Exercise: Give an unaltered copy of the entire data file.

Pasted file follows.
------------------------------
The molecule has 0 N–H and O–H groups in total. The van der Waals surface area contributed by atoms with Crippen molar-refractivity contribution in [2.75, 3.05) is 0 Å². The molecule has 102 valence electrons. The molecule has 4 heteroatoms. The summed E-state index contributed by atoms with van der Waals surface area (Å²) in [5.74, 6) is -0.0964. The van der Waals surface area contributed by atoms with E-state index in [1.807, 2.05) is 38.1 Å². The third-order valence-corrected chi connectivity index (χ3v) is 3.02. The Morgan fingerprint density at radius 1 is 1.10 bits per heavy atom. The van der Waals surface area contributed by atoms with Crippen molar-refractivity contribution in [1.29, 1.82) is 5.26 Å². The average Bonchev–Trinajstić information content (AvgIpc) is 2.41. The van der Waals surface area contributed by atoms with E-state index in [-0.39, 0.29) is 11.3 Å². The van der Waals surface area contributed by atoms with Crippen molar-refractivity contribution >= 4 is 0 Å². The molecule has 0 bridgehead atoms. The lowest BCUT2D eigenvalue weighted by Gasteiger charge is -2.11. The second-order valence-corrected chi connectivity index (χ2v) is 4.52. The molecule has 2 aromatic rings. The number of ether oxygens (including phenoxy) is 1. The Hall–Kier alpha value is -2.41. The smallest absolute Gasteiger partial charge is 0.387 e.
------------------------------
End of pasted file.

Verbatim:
The molecule has 0 N–H and O–H groups in total. The van der Waals surface area contributed by atoms with Crippen molar-refractivity contribution in [2.75, 3.05) is 0 Å². The molecule has 102 valence electrons. The molecule has 4 heteroatoms. The summed E-state index contributed by atoms with van der Waals surface area (Å²) in [5.74, 6) is -0.0964. The van der Waals surface area contributed by atoms with E-state index in [1.807, 2.05) is 38.1 Å². The third-order valence-corrected chi connectivity index (χ3v) is 3.02. The Morgan fingerprint density at radius 1 is 1.10 bits per heavy atom. The van der Waals surface area contributed by atoms with Crippen molar-refractivity contribution in [1.29, 1.82) is 5.26 Å². The average Bonchev–Trinajstić information content (AvgIpc) is 2.41. The van der Waals surface area contributed by atoms with E-state index in [-0.39, 0.29) is 11.3 Å². The van der Waals surface area contributed by atoms with Crippen molar-refractivity contribution >= 4 is 0 Å². The molecule has 0 bridgehead atoms. The lowest BCUT2D eigenvalue weighted by Gasteiger charge is -2.11. The second-order valence-corrected chi connectivity index (χ2v) is 4.52. The molecule has 2 aromatic rings. The number of ether oxygens (including phenoxy) is 1. The Hall–Kier alpha value is -2.41. The smallest absolute Gasteiger partial charge is 0.387 e.